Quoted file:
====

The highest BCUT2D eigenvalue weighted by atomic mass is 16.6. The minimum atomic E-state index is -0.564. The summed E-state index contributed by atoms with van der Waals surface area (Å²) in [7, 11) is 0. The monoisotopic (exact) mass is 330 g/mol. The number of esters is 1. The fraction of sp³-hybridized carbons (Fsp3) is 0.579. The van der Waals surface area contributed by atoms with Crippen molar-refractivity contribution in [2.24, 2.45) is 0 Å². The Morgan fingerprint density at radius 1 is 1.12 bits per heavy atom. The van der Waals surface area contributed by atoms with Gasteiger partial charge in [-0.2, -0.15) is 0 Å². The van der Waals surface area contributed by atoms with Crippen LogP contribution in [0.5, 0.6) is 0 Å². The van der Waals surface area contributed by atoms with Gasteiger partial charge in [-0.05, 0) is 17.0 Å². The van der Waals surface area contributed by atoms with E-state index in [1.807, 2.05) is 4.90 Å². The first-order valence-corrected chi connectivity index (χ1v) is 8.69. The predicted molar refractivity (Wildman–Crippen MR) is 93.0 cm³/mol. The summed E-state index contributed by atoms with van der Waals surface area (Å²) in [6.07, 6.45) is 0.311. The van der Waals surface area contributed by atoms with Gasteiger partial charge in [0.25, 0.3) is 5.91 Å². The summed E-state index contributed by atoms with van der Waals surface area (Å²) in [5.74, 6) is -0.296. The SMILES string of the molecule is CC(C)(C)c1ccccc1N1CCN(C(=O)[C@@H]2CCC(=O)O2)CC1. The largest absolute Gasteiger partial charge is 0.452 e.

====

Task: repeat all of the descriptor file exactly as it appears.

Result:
The highest BCUT2D eigenvalue weighted by atomic mass is 16.6. The minimum atomic E-state index is -0.564. The summed E-state index contributed by atoms with van der Waals surface area (Å²) in [7, 11) is 0. The monoisotopic (exact) mass is 330 g/mol. The number of esters is 1. The fraction of sp³-hybridized carbons (Fsp3) is 0.579. The van der Waals surface area contributed by atoms with Crippen molar-refractivity contribution in [2.24, 2.45) is 0 Å². The Morgan fingerprint density at radius 1 is 1.12 bits per heavy atom. The van der Waals surface area contributed by atoms with Gasteiger partial charge in [-0.2, -0.15) is 0 Å². The van der Waals surface area contributed by atoms with Crippen LogP contribution in [0.5, 0.6) is 0 Å². The van der Waals surface area contributed by atoms with Gasteiger partial charge in [-0.05, 0) is 17.0 Å². The van der Waals surface area contributed by atoms with E-state index in [1.807, 2.05) is 4.90 Å². The first-order valence-corrected chi connectivity index (χ1v) is 8.69. The predicted molar refractivity (Wildman–Crippen MR) is 93.0 cm³/mol. The summed E-state index contributed by atoms with van der Waals surface area (Å²) in [6.07, 6.45) is 0.311. The van der Waals surface area contributed by atoms with Gasteiger partial charge in [0.25, 0.3) is 5.91 Å². The summed E-state index contributed by atoms with van der Waals surface area (Å²) in [5.74, 6) is -0.296. The SMILES string of the molecule is CC(C)(C)c1ccccc1N1CCN(C(=O)[C@@H]2CCC(=O)O2)CC1. The largest absolute Gasteiger partial charge is 0.452 e.